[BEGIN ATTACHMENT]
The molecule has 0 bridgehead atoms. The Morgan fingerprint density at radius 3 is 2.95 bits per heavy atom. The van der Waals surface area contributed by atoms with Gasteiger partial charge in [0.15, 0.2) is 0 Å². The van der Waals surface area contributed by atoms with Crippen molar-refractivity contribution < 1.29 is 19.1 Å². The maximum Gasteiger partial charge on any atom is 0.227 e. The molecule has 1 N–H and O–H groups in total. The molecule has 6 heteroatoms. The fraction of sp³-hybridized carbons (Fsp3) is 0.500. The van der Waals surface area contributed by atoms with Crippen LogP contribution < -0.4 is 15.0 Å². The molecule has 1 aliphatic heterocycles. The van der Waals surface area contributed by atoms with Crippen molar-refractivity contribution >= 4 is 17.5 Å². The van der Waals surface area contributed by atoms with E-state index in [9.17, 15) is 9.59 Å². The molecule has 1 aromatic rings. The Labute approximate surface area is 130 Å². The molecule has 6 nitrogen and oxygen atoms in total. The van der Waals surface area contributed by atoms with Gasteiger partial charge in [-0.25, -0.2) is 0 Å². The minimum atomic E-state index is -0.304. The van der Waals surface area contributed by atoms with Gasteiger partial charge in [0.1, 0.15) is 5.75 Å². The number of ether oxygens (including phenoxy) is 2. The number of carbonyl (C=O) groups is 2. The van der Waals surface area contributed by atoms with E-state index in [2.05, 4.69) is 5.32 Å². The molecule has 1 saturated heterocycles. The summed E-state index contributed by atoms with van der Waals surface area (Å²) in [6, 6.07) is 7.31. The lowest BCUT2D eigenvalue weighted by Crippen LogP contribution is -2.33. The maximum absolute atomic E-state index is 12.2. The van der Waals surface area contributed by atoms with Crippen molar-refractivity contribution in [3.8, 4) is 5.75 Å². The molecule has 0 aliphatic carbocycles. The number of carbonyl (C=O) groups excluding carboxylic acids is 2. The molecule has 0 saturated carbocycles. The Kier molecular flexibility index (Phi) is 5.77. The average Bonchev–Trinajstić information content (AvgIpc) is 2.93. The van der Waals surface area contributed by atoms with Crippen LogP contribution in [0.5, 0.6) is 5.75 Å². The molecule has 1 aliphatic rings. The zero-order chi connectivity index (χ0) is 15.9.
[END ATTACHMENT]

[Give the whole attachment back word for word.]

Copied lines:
The molecule has 0 bridgehead atoms. The Morgan fingerprint density at radius 3 is 2.95 bits per heavy atom. The van der Waals surface area contributed by atoms with Gasteiger partial charge in [0.15, 0.2) is 0 Å². The van der Waals surface area contributed by atoms with Crippen molar-refractivity contribution < 1.29 is 19.1 Å². The maximum Gasteiger partial charge on any atom is 0.227 e. The molecule has 1 N–H and O–H groups in total. The molecule has 6 heteroatoms. The fraction of sp³-hybridized carbons (Fsp3) is 0.500. The van der Waals surface area contributed by atoms with Crippen LogP contribution < -0.4 is 15.0 Å². The molecule has 1 aliphatic heterocycles. The van der Waals surface area contributed by atoms with Crippen molar-refractivity contribution >= 4 is 17.5 Å². The van der Waals surface area contributed by atoms with E-state index in [9.17, 15) is 9.59 Å². The molecule has 1 aromatic rings. The Labute approximate surface area is 130 Å². The molecule has 6 nitrogen and oxygen atoms in total. The van der Waals surface area contributed by atoms with Gasteiger partial charge in [-0.25, -0.2) is 0 Å². The minimum atomic E-state index is -0.304. The van der Waals surface area contributed by atoms with Gasteiger partial charge in [0.1, 0.15) is 5.75 Å². The number of ether oxygens (including phenoxy) is 2. The number of carbonyl (C=O) groups is 2. The van der Waals surface area contributed by atoms with E-state index in [2.05, 4.69) is 5.32 Å². The molecule has 1 saturated heterocycles. The summed E-state index contributed by atoms with van der Waals surface area (Å²) in [6, 6.07) is 7.31. The lowest BCUT2D eigenvalue weighted by Crippen LogP contribution is -2.33. The maximum absolute atomic E-state index is 12.2. The van der Waals surface area contributed by atoms with Crippen molar-refractivity contribution in [3.8, 4) is 5.75 Å². The molecule has 0 aliphatic carbocycles. The number of carbonyl (C=O) groups excluding carboxylic acids is 2. The molecule has 0 saturated carbocycles. The Kier molecular flexibility index (Phi) is 5.77. The average Bonchev–Trinajstić information content (AvgIpc) is 2.93. The van der Waals surface area contributed by atoms with Crippen LogP contribution in [0.5, 0.6) is 5.75 Å². The molecule has 1 aliphatic rings. The zero-order chi connectivity index (χ0) is 15.9.